Kaisa-talo - Helda - Helsinki.fi


Kaisa-talo - Helda - Helsinki.fi

35 Kaisa-talo | Kajsahuset | Kaisa House

Suomi | Hirvi-korttelin rakennukset on yhdistetty toisiinsa


Svenska | Byggnaderna i kvarteret Älgen är förenade med


English | Buildings in the Hirvi block are connected by corridors.

Photo: Tuomas Uusheimo

Constructing the

University in the

heart of the city

Despite its short academic history, the Hirvi (Elk)

city block in the heart of Helsinki is currently an

integral part of the University of Helsinki. Only a

few of the buildings were originally designed for

the University, but it has gradually bought and

restored most of them. The completion of the

Kaisa House in the northern part of the block

is something of a culmination for its dramatic


Integrating the structurally disparate

buildings in the block was a challenging task. The

wings in the courtyard areas of some buildings

were demolished and replaced with new ones,

while various buildings were connected by

corridors, some of which also serve as exit routes.

Many pedestrians appreciate the new eastwest

shortcut from Vuorikatu to Fabianinkatu,

and the whole academic community benefits

from the north-south network of corridors

connecting buildings within the block.

The Porthania building on Yliopistonkatu

is a landmark for the southern part of the

block, whereas Kaisaniemenkatu marks the

boundary of the block in its northern part.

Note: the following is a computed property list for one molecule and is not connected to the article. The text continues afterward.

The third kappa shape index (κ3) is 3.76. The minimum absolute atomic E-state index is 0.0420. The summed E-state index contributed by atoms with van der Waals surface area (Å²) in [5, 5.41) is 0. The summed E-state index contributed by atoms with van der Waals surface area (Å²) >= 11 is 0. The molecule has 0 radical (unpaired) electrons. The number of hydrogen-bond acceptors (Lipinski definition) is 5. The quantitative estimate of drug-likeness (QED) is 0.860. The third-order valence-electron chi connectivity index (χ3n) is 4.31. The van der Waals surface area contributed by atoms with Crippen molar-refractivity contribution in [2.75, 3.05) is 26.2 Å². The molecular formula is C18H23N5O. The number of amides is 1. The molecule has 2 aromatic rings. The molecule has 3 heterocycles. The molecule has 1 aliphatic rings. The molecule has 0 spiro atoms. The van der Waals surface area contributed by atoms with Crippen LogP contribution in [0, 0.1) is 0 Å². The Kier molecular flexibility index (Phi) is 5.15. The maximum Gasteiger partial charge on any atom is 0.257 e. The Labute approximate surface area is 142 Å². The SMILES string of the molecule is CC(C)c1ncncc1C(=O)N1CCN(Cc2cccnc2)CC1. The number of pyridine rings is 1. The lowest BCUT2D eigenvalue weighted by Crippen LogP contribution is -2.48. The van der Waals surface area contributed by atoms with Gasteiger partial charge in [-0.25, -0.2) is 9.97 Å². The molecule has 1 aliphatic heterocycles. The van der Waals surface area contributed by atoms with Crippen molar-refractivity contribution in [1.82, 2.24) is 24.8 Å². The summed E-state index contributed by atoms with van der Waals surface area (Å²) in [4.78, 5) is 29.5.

The Aleksandria Learning Centre, completed

in the block in 2003, is closely connected to the

operations and facilities of the Kaisa House.

The Porthania building, designed by

architect Aarne Ervi, was the University’s

flagship at the time of its completion in 1957. Its

light and airy interior reflect the then prevailing

notion of a modern, forward-looking university,

and the architectural solutions were in many

cases pioneering.

A thorough renovation of Porthania

was completed in 2006. Although the main

occupant of the building is now the Faculty

of Law, Porthania still serves as an important

symbol for the University as a whole.

The City Centre Campus is now complete:

its buildings have been renovated and new occupants

have moved in. The challenge for the

2010s will be to reorganise the City Centre Campus

after the completion of the library project.

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